EnergyEngineeringReports

New Study Finds Colorado Energy Policy Discourages All-Electric Buildings Despite Lower Upfront Costs

A report commissioned by Community Energy, Inc. and prepared by Group 14 Engineering, finds that the upfront cost to build new residential buildings with all-electric space and water heating is roughly 25 percent less expensive than comparable equipment powered by natural gas. Similar, but smaller percentage savings arise for new all-electric commercial buildings. This shift to all-electric has not yet occurred, however, principally because current electricity rates and rebate programs for all-electric systems in Colorado produce higher total costs.

The report further concludes that once buildings are constructed, the economics of retrofitting from natural gas to all-electric are far more difficult — bordering on cost prohibitive. As a result, Colorado is currently building tens of thousands of new residential and commercial buildings that both cost more and lock in higher CO2 emissions for the majority of a building’s +50-year life.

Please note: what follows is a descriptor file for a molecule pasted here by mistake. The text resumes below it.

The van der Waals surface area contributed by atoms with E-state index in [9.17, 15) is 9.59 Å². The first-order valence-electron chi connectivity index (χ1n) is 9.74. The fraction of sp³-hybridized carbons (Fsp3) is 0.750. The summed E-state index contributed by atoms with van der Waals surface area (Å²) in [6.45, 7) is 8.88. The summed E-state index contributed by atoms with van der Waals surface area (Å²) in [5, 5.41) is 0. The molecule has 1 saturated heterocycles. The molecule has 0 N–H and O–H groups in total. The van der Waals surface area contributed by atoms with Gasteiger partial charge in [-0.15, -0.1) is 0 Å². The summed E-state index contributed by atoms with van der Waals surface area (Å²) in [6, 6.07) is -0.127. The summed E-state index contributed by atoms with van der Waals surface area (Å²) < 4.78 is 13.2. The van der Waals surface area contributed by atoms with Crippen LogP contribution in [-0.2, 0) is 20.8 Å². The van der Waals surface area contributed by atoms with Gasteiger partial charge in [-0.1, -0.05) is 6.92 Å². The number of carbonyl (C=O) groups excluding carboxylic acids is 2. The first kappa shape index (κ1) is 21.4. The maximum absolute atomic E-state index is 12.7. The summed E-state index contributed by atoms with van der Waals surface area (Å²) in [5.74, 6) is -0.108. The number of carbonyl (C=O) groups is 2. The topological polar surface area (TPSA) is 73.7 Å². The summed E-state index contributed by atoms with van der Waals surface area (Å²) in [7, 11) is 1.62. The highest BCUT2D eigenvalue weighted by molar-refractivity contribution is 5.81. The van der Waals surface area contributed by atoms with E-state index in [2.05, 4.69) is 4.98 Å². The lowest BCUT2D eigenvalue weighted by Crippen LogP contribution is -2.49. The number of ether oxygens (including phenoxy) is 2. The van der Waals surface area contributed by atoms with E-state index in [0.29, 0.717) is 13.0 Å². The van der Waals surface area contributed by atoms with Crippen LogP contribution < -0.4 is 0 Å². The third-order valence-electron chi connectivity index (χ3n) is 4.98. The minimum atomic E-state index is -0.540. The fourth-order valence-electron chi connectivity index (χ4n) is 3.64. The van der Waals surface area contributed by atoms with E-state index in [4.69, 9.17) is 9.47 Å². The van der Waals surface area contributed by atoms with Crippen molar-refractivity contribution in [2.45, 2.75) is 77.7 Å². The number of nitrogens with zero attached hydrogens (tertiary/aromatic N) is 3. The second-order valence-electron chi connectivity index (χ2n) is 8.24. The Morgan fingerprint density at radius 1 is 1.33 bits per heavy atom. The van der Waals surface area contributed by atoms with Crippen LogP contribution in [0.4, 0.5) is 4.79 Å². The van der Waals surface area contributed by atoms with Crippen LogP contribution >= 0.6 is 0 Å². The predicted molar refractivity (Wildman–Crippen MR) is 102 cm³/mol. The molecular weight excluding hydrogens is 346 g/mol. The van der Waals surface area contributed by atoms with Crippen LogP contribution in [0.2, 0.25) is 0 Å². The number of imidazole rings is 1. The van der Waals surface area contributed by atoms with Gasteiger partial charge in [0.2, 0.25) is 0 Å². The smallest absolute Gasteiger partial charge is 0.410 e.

“Colorado spent over $16 billion on new residential and commercial construction in 2019, with the overwhelming majority of these new buildings relying on natural gas,” said Eric Blank, co-founder and director of Community Energy. “Colorado has a near-term opportunity to modify its energy rates and rebate programs to encourage building electrification and accelerate the clean energy transition.”

Through a detailed economic case study of an individual single-family residence and commercial building in Colorado, the report shows that the state can quickly modify its rates and rebates to make all-electric the most cost-effective choice. This would begin to move new construction toward all-electric, enabling
a low-carbon future.

“Simple changes today can make a large difference in realizing the low-hanging fruit of electrifying new building construction and reducing carbon emissions, all while providing comparable comfort and service,” said the report’s lead author Celeste Cizik, principal at Group14 Engineering.

Photo by Brent Keane from Pexels

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